Definition of Placenta Previa
Placenta previa refers to the dystopic position of the placenta in the isthmus region. Roughly 10 out of 200 pregnancies are affected by this condition.
Etiology of Placenta Previa
Lesions of the endometrium can cause placenta previa. Moreover, these lesions can result from curettage or after a cesarean section or multiple birth.
Clinical Presentation of Placenta Previa
The lower uterine segment is stretched after uterine contraction. This shears the placenta away from the adhesive surface causing bleeding to occur.
Typically, the 1st bleeding is observed in the 3rd trimester. Initially, this bleeding stems from the intravillous region, indicating that maternal blood is involved. Later, fetal blood may also be involved. Thus, controls of the blood for hemoglobin F are indicated.
Diagnosis of Placenta Previa
The diagnosis of placenta previa is based on ultrasound examination. If placenta previa is noted, the pregnant woman is hospitalized and strict bed rest is indicated.
Note: In the presence of these symptoms, vaginal examination is strictly contraindicated.
Treatment for Placenta Previa
In exceptional cases, a vaginal birth attempt can be made. In most cases, however, a cesarean section should be considered. In the case of non-copious bleeding before the 34th week of pregnancy, tocolysis should be performed and then a cesarean section should be planned.
Premature Placenta Detachment
Definition of Premature Placenta Detachment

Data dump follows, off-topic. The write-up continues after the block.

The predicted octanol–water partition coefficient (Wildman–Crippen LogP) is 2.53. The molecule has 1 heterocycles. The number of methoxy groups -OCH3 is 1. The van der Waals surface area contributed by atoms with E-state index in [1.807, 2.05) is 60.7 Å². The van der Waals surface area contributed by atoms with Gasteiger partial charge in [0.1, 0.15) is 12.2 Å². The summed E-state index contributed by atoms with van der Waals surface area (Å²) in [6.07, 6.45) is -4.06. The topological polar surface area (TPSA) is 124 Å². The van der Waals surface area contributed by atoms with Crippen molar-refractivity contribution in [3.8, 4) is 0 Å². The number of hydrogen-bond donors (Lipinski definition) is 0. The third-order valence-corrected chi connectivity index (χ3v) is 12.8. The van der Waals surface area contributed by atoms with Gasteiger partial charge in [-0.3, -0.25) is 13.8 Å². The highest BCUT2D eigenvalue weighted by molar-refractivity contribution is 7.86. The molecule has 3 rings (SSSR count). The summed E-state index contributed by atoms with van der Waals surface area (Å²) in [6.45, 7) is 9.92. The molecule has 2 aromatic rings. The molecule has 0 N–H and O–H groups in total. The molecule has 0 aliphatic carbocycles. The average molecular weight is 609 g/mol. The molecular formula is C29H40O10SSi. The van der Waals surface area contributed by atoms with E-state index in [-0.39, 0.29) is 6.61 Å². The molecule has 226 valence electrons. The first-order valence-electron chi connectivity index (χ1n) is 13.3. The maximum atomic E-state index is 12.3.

This is a complete or partial detachment of the placenta before the birth of the child. This is a notable emergency for mother and child.
Pathogenesis of Premature Placenta Detachment
Often, hypertensive diseases in pregnancy or uterine abnormalities lead to premature detachment of the placenta. Bleeding out of the uterine vessels can occur as a result. Thus, a retroplacental hematoma develops, which leads to the detachment of the placenta.
Clinical Picture of Premature Placenta Detachment
Usually, sudden severe abdominal pain is noted. Additionally, vaginal bleeding and a continuously contracted uterus are present. This acute situation threatens the child due to an insufficient supply of oxygen, and usually, acute hypoxia results. The severe blood loss endangers the mother. Further, an amniotic fluid embolism can occur with an acute coagulation disorder.
Diagnosis of Premature Placenta Detachment
In clinical examinations, the uterus is very rigid and very pressure-sensitive. The movements of the child decrease due to hypoxia and cardiotocography findings become pathological.
Treatment for Premature Placenta Detachment
Only an emergency cesarean section can save the child’s life.